Over the next 12 to 18 months, we expect long-term government bond yields to rise gradually as the economic environment normalizes. Since the Fed is unlikely to tighten monetary policy until mid-2023, we would expect these hikes to be visible first in long rates, which should lead to a steepening of the yield curve. On a 12-month horizon, US Treasuries and German 10-year Bunds are expected to reach 2.25% and 0.25% respectively. In this context, we favor a low exposure to sovereign bonds as well as a defensive duration. Improved economic growth is likely to support credit fundamentals, in both developed and emerging markets.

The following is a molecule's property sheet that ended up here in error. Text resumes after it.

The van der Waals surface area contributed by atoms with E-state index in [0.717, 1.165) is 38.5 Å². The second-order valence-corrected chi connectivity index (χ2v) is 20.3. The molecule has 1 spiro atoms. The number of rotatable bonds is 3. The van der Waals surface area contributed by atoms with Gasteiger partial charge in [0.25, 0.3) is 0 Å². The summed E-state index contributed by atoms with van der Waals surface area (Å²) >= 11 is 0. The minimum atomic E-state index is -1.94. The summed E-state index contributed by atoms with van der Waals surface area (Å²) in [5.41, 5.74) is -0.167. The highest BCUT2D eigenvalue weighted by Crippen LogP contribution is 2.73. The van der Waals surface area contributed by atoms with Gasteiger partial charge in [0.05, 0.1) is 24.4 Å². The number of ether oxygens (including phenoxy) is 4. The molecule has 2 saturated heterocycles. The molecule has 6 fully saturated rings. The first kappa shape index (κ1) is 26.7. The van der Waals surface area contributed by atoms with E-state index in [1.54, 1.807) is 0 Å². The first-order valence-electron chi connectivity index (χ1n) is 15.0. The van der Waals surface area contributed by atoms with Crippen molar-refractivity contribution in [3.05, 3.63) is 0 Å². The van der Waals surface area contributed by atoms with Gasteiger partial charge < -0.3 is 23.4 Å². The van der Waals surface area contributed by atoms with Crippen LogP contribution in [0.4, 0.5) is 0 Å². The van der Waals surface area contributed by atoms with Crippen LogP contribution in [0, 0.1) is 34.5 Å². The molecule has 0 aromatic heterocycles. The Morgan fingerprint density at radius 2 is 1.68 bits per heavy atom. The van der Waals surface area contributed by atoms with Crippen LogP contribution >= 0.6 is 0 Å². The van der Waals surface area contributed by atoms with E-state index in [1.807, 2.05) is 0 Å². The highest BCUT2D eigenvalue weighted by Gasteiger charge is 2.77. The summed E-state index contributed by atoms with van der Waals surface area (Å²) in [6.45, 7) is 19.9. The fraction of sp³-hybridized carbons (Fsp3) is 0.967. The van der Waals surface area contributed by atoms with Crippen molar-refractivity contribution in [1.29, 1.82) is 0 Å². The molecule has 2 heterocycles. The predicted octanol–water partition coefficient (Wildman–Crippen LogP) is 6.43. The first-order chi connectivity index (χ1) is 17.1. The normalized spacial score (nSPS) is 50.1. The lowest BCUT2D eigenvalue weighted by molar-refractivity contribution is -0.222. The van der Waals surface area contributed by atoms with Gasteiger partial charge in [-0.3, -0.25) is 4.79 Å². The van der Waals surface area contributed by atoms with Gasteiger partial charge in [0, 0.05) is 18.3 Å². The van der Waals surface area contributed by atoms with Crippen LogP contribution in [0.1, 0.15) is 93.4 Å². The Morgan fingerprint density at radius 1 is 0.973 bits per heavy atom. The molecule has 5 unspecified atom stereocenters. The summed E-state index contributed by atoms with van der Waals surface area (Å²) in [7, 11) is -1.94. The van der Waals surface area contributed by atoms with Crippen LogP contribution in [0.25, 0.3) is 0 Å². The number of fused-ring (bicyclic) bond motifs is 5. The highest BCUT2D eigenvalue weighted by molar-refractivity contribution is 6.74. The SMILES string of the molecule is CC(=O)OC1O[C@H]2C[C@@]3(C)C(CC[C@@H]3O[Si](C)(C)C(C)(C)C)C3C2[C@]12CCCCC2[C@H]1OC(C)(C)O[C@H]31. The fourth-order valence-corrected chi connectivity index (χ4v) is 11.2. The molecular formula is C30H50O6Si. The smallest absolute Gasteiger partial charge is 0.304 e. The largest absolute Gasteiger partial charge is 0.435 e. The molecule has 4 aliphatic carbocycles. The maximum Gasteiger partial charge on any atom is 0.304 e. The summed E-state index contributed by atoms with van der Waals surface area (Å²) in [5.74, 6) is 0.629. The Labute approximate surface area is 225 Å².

5. Use carry strategies to generate income
Despite a recent tightening in credit spreads, we continue to identify value in carry strategies, high yield credit and emerging country hard currency debt. We continue to favor spread risk over duration risk, with Chinese renminbi debt offering diversification virtues, solid fundamentals, good credit quality and attractive yield, as well as a low correlation with rates. Americans. We also like emerging corporate bonds, which should benefit from improving economic fundamentals and reduced leverage, while offering strong yields and spreads.
6. The US dollar will depreciate while the euro will benefit from the growth momentum